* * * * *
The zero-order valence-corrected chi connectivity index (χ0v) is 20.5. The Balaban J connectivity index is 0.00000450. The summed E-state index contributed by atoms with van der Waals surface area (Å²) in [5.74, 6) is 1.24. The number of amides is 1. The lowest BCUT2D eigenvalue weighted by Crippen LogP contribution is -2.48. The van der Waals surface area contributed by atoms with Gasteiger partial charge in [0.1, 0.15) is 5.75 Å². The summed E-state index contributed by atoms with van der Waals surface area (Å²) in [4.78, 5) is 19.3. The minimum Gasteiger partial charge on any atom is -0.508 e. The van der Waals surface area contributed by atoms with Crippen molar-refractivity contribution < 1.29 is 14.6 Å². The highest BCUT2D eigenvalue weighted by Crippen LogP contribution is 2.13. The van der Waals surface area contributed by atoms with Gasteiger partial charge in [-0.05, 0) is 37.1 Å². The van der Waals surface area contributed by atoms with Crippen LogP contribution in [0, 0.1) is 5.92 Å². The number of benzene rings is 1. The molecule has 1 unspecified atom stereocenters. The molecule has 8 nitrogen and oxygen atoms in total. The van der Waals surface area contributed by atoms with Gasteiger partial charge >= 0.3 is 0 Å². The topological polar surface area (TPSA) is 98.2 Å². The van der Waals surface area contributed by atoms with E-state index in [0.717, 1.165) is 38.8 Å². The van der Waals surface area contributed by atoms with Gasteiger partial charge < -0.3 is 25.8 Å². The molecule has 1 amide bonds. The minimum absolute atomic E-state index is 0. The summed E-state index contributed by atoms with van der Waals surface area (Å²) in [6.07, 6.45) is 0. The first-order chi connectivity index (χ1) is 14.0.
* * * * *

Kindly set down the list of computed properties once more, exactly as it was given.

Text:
The zero-order valence-corrected chi connectivity index (χ0v) is 20.5. The Balaban J connectivity index is 0.00000450. The summed E-state index contributed by atoms with van der Waals surface area (Å²) in [5.74, 6) is 1.24. The number of amides is 1. The lowest BCUT2D eigenvalue weighted by Crippen LogP contribution is -2.48. The van der Waals surface area contributed by atoms with Gasteiger partial charge in [0.1, 0.15) is 5.75 Å². The summed E-state index contributed by atoms with van der Waals surface area (Å²) in [4.78, 5) is 19.3. The minimum Gasteiger partial charge on any atom is -0.508 e. The van der Waals surface area contributed by atoms with Crippen molar-refractivity contribution < 1.29 is 14.6 Å². The highest BCUT2D eigenvalue weighted by Crippen LogP contribution is 2.13. The van der Waals surface area contributed by atoms with Gasteiger partial charge in [-0.05, 0) is 37.1 Å². The van der Waals surface area contributed by atoms with Crippen LogP contribution in [0, 0.1) is 5.92 Å². The number of benzene rings is 1. The molecule has 1 unspecified atom stereocenters. The molecule has 8 nitrogen and oxygen atoms in total. The van der Waals surface area contributed by atoms with Gasteiger partial charge >= 0.3 is 0 Å². The topological polar surface area (TPSA) is 98.2 Å². The van der Waals surface area contributed by atoms with E-state index in [0.717, 1.165) is 38.8 Å². The van der Waals surface area contributed by atoms with Gasteiger partial charge < -0.3 is 25.8 Å². The molecule has 1 amide bonds. The minimum absolute atomic E-state index is 0. The summed E-state index contributed by atoms with van der Waals surface area (Å²) in [6.07, 6.45) is 0. The first-order chi connectivity index (χ1) is 14.0.